Pro Bono and Millennial Engagement
In 2015, Millennials (adults born between 1980 and the late 1990s) became the largest share of the American workforce, with many more Millennial employees expected to pour into the workforce in the coming years. This generation’s workplace needs are different than those of their parents and grandparents – as a consequence, employers (including law firms) must make some adjustments if they want to retain the top Millennial hires.
Recent research studies by Network for Good (“Engaging Millennial Employees: Recruit and Retain Top Talent with Cause”) and Achieve/The Case Foundation (“The 2015 Millennial Impact Report”) found that “transactional” needs, such as job security and long-term benefit plans, are less important for Millennials than they were for prior generations. Instead, maintaining the loyalty of Millennials requires keeping them engaged and addressing their social impact goals. Although not monolithic, they prioritize contributing to the greater good and having opportunities to give back to their communities in ways that are personal to them.
Pro bono programs have the unique ability to promote Millennial engagement and boost Millennial retention. Well-implemented pro bono programs foster:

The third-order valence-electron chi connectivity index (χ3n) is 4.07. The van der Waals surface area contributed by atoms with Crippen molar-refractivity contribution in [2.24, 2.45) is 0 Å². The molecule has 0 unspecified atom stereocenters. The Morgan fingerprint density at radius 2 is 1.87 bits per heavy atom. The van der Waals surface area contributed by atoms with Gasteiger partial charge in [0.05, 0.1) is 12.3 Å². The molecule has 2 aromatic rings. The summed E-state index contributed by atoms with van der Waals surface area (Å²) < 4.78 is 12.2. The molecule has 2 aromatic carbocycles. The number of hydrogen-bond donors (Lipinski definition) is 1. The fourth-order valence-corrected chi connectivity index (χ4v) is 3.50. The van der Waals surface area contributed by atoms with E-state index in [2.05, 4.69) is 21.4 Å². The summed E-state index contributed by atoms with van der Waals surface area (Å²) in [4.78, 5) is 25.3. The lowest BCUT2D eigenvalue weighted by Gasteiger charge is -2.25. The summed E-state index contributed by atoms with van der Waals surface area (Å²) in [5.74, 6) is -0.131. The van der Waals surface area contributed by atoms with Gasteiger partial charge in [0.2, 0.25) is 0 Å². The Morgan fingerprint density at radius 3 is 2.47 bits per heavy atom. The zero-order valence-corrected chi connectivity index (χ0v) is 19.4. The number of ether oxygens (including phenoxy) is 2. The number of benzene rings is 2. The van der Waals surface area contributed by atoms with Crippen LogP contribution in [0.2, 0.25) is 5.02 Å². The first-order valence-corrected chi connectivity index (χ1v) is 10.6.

• absorption of Millennials into the workplace community: pro bono projects allow for nonhierarchical interaction between experienced attorneys and new hires, contributing to a positive workplace culture that Millennials highly value
• training opportunities: Millennials are 77 percent more likely to volunteer if they can use or develop a specific skill
• support for disadvantaged and underserved communities: “doing well by doing good” gives Millennials a sense of fulfillment and the knowledge that their law firms have a “purpose beyond profit” keeps Millennials motivated
Law firms can strategically leverage and structure pro bono work to engage attorneys, at all stages of their careers, and create a culture of inclusion, purpose, shared values, and client service.
Share your thoughts and leave a comment: how does your firm’s pro bono program foster Millennial attorney engagement?
Hat tip to PBI intern Maria Vlasie for her help with this post.